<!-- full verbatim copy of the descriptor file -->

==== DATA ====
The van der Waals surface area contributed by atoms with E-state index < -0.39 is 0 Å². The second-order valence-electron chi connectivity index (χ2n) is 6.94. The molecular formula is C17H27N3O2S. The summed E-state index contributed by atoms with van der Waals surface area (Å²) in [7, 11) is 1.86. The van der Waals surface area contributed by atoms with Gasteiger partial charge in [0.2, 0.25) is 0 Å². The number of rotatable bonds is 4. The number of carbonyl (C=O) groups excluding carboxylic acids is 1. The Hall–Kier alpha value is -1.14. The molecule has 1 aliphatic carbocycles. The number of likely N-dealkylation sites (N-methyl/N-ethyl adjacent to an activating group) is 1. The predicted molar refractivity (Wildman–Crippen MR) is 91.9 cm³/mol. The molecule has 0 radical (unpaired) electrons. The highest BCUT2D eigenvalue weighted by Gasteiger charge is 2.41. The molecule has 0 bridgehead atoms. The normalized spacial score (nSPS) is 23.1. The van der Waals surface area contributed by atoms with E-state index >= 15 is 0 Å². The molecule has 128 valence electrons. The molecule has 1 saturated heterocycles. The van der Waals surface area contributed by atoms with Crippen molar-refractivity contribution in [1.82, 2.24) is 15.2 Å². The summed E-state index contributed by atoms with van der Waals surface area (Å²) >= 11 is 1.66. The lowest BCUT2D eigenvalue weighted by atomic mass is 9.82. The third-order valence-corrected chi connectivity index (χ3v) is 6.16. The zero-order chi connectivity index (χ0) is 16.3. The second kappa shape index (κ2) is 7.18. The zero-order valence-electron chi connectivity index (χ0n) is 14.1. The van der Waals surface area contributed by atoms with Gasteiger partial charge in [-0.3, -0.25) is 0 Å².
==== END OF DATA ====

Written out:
The van der Waals surface area contributed by atoms with E-state index < -0.39 is 0 Å². The second-order valence-electron chi connectivity index (χ2n) is 6.94. The molecular formula is C17H27N3O2S. The summed E-state index contributed by atoms with van der Waals surface area (Å²) in [7, 11) is 1.86. The van der Waals surface area contributed by atoms with Gasteiger partial charge in [0.2, 0.25) is 0 Å². The number of rotatable bonds is 4. The number of carbonyl (C=O) groups excluding carboxylic acids is 1. The Hall–Kier alpha value is -1.14. The molecule has 1 aliphatic carbocycles. The number of likely N-dealkylation sites (N-methyl/N-ethyl adjacent to an activating group) is 1. The predicted molar refractivity (Wildman–Crippen MR) is 91.9 cm³/mol. The molecule has 0 radical (unpaired) electrons. The highest BCUT2D eigenvalue weighted by Gasteiger charge is 2.41. The molecule has 0 bridgehead atoms. The normalized spacial score (nSPS) is 23.1. The van der Waals surface area contributed by atoms with E-state index >= 15 is 0 Å². The molecule has 128 valence electrons. The molecule has 1 saturated heterocycles. The van der Waals surface area contributed by atoms with Crippen molar-refractivity contribution in [1.82, 2.24) is 15.2 Å². The summed E-state index contributed by atoms with van der Waals surface area (Å²) >= 11 is 1.66. The lowest BCUT2D eigenvalue weighted by atomic mass is 9.82. The third-order valence-corrected chi connectivity index (χ3v) is 6.16. The zero-order chi connectivity index (χ0) is 16.3. The second kappa shape index (κ2) is 7.18. The zero-order valence-electron chi connectivity index (χ0n) is 14.1. The van der Waals surface area contributed by atoms with Gasteiger partial charge in [-0.3, -0.25) is 0 Å².